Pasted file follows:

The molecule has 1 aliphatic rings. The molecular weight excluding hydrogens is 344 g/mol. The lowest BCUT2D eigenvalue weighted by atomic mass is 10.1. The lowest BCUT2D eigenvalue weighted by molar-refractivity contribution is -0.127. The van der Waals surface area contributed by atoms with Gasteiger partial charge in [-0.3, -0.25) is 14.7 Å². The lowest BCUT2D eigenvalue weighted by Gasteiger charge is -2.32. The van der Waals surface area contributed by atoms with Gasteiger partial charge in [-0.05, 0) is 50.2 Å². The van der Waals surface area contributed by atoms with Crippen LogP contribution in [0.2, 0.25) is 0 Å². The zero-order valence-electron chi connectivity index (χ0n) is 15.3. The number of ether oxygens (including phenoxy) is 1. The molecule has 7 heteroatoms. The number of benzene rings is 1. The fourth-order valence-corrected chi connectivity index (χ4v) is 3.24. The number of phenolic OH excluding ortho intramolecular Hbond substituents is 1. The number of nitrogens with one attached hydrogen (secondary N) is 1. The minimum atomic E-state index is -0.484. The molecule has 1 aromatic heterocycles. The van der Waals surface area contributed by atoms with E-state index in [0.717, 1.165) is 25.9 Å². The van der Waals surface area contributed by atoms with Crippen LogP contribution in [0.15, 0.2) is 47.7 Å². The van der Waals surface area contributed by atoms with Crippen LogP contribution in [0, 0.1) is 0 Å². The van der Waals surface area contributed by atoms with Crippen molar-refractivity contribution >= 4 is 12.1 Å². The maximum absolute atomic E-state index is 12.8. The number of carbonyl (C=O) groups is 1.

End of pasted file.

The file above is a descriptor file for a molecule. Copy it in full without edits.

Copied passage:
The molecule has 1 aliphatic rings. The molecular weight excluding hydrogens is 344 g/mol. The lowest BCUT2D eigenvalue weighted by atomic mass is 10.1. The lowest BCUT2D eigenvalue weighted by molar-refractivity contribution is -0.127. The van der Waals surface area contributed by atoms with Gasteiger partial charge in [-0.3, -0.25) is 14.7 Å². The lowest BCUT2D eigenvalue weighted by Gasteiger charge is -2.32. The van der Waals surface area contributed by atoms with Gasteiger partial charge in [-0.05, 0) is 50.2 Å². The van der Waals surface area contributed by atoms with Crippen LogP contribution in [0.2, 0.25) is 0 Å². The zero-order valence-electron chi connectivity index (χ0n) is 15.3. The number of ether oxygens (including phenoxy) is 1. The molecule has 7 heteroatoms. The number of benzene rings is 1. The fourth-order valence-corrected chi connectivity index (χ4v) is 3.24. The number of phenolic OH excluding ortho intramolecular Hbond substituents is 1. The number of nitrogens with one attached hydrogen (secondary N) is 1. The minimum atomic E-state index is -0.484. The molecule has 1 aromatic heterocycles. The van der Waals surface area contributed by atoms with E-state index in [0.717, 1.165) is 25.9 Å². The van der Waals surface area contributed by atoms with Crippen LogP contribution in [0.15, 0.2) is 47.7 Å². The van der Waals surface area contributed by atoms with Crippen LogP contribution in [0, 0.1) is 0 Å². The van der Waals surface area contributed by atoms with Crippen molar-refractivity contribution >= 4 is 12.1 Å². The maximum absolute atomic E-state index is 12.8. The number of carbonyl (C=O) groups is 1.